The Tech Girls Movement is a non-profit organisation which is going to change the world. Our goal is to support the development of a more diverse IT workforce, ultimately resulting in better technology for society. We do this by encouraging awareness of tech careers with minds that matter – YOURS! We are particularly dedicated to getting more girls into technology studies and careers.
The basic idea is to present role models and the opportunities afforded by technology careers in a refreshing way, through storytelling. The movement is tackling head-on the outdated prevailing stereotype that to work in tech that you need to be a boy, look like a nerd, eat pizza, drink coke and have no social skills. As the Tech Girls say: “This is NOT reality! This is an outdated stereotype, inaccurate in our contemporary society.” So the #TechGirls archetypes show you the different personalities of those who work in the information technology industry.
The Tech Girls are Superheroes site gives you a fairly clear idea of what’s going on, but there’s also a book: Tech Girls Are Superheroes – the book is inspiring for all ages, particularly girls who are shaping their ideas about future careers. The book is free to Australian school-girls.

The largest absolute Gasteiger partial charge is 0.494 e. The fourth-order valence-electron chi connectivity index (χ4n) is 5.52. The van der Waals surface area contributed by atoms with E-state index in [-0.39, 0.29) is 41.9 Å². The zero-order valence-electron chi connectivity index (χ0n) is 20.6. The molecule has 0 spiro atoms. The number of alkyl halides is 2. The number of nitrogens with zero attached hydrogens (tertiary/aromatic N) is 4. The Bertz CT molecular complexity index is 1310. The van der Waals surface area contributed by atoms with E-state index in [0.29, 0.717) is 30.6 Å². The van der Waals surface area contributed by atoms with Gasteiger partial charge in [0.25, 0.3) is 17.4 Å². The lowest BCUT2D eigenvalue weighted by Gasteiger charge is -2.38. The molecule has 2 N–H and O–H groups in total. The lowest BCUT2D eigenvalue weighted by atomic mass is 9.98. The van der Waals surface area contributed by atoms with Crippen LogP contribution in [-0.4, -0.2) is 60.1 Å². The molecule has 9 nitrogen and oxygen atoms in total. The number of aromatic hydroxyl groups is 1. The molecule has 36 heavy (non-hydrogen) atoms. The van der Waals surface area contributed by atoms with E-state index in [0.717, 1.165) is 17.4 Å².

The Tech Girls Movement is also running a competition to find their next superhero ambassadors. The theme is solving a problem in your local community and prizes, apart from glory, include a chance to go to the US. The competition is running in partnership with Technovation, the world’s largest and longest-running tech competition for girls.
Changing the perceptions of a whole society is no trivial task. There’s no question that the idea of tackling this through storytelling is deeply powerful concept and probably one of the few ways that it is conceivable that deeply ingrained societal norms can be influenced.
I love this initiative, but it does concern me that it’s going to be most appealing to the girls who are most likely to already be interested. I’ve long argued that the core problem with getting girls into coding is not finding interested girls, it’s supporting them to overcome the pressures exerted by parents, friends and schools. Giving them archetypes like the Tech Girl Superheroes is clearly splendid and much-needed, but it needs to be reinforced by the rest of society accepting both the tech girls are superheroes and that they are entirely normal and unexceptional.
But in the meantime, go you Tech Girl Superheroes!